Keith Sinke’s objective is to make amateur athletes feel like pros playing at a professional facility.
Volleyball players got that experience this summer at Mile High Courts, north of Tillsonburg on Airport Road.
The weekly competitive league finished its season Sept. 15 playing for the Mile High Cup. Sinke sourced out parts for the inaugural trophy and assembled it for championship night.
“We’ve just got to make do with things we find, but we try to make a really cool environment with the music and the speeches and the community. It’s just supposed to be fun,” he said.
Outdoor lighting even makes it possible to play night games. They even have bleachers.
Sinke and his wife Ellen have four children and they do much of the work at Mile High Courts, cleaning the courts, doing the lines, cleaning washrooms.
“They’re out here all the time playing – they were out here four times a week,” said Sinke. “There’s a group of (Tillsonburg area) kids that come out almost every night, maybe five to 10 kids that I see regularly.”
Mile High Courts has been almost 12 years in the making.
“It started off small with just two courts,” said Sinke. “We would have birthday parties, family functions, church picnics and that kind of stuff, and it was just for fun, something for people to do. We also had a couple buck and doe volleyball tournaments here.”
Eventually they found two courts were not enough, so they added a third.
“After the third one went in we had a house fire and we needed fill for around the house,” he said. “So we took the dirt from here and we put the fourth sand court in – that would have been five years ago. Then this past year we put in this fifth court – the artificial turf came out of an old stadium.
“Everything is second-hand, refurbished and repurposed. Nothing has been purchased brand new except for the sand. The sand came from Paton Brothers.”
Sinke, who grew up in the Ingersoll area, said it’s been a dream of his since he was a teenager.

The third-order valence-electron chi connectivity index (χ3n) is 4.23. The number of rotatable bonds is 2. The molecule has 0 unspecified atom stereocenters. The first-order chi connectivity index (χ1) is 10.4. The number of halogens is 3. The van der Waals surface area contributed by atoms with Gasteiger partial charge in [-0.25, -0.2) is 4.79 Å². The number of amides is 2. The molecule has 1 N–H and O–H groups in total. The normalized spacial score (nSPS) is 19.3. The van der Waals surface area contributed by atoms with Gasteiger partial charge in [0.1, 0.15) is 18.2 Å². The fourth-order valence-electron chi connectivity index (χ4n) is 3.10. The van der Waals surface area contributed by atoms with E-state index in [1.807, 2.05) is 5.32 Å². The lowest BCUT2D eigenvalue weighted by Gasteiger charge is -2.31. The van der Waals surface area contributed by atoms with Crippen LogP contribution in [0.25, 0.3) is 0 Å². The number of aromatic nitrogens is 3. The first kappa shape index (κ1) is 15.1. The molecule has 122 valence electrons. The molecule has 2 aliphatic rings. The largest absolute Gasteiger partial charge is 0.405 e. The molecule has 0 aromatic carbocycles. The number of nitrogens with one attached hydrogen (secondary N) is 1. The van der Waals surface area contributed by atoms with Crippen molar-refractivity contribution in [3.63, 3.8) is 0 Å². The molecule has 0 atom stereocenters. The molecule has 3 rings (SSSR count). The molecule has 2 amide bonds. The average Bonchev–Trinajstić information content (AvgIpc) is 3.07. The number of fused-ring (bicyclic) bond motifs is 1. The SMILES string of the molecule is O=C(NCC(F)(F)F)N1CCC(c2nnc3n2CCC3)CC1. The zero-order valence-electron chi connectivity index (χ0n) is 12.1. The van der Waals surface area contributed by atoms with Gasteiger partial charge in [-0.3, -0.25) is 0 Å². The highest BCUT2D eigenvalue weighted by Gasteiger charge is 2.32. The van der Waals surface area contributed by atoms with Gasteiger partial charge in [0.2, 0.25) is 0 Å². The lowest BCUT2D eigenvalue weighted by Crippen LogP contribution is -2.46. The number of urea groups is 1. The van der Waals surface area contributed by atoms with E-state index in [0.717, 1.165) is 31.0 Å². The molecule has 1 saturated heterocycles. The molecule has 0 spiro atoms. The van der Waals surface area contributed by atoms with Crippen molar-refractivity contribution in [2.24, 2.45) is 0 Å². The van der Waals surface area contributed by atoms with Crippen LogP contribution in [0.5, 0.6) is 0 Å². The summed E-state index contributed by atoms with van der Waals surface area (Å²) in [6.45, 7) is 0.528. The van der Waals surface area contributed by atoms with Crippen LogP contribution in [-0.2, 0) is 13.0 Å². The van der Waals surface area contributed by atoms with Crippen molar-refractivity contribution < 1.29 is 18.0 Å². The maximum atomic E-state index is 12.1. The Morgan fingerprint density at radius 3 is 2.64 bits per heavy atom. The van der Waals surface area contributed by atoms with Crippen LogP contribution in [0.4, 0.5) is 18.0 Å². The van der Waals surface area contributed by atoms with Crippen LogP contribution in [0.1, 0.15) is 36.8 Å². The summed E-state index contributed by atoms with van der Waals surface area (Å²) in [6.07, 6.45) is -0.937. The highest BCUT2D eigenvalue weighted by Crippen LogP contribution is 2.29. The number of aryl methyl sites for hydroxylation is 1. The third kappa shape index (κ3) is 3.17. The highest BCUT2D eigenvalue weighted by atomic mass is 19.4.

“When I was 19 my dad said, ‘When you get your own place you can build your own volleyball courts.’
“Volleyball was really good for me at Seneca College. I played two years OCAA there and it was a lot of fun. I really enjoyed it and made a lot of good connections. We did everything together, the 12 of us, and two years of college flew by. Being in Toronto didn’t feel like Toronto.
“So for me volleyball has always been a community thing and that’s what I try to bring here. I really try to bring that environment with everything we’ve put on here.”
Now age 44, Sinke has one of the best beach volleyball facilities in the area.
“We had a two-versus-two tournament on Friday (Sept. 10) with 26 high school teams, and two of the teams (four players) came from Hamilton. They were good – by far the best volleyball I’ve seen here.”
Playoffs for the Mile High Courts summer league, which featured competitive nights and weekly non-competitive pickup games, were held Sept. 11.
“This was the first year for our league, and that’s only because of COVID. Jared (Pettman) has been huge – Jared is the one who got excited about it and when he gets excited… I believed in it – and built it – but I didn’t know how to network it. Jared came in and said, ‘I know people who want to play this.’
On Thursdays Mile High Courts has drop-in nights.
“It’s just for them to come out and have fun. I make the teams up as people show up. It’s just to get to know people, so if you bring a friend you can play with your friend all night, but you also get to meet all these new people. The biggest night we had about 65 people and all five courts were full. It was a good time.”
Sinke is considering expanding into other sports at some point in the future. Beach soccer, for example. Or dodgeball. Maybe even handball.
“Right now my kids are doing it as a casual thing. But in my mind I’m thinking about where the potential is and I’ve thought about running a soccer league or even dodgeball. We could easily do that. I think the future is we’re maybe going to make it a business and then see…”
Thursday casual drop-in volleyball will continue at Mile High Courts as long as weather allows it, he said. Wednesday nights will be semi-competitive drop-ins for people who played in the league.
“Nothing organized, it’s just going to be for fun. They played last year until the end of October.”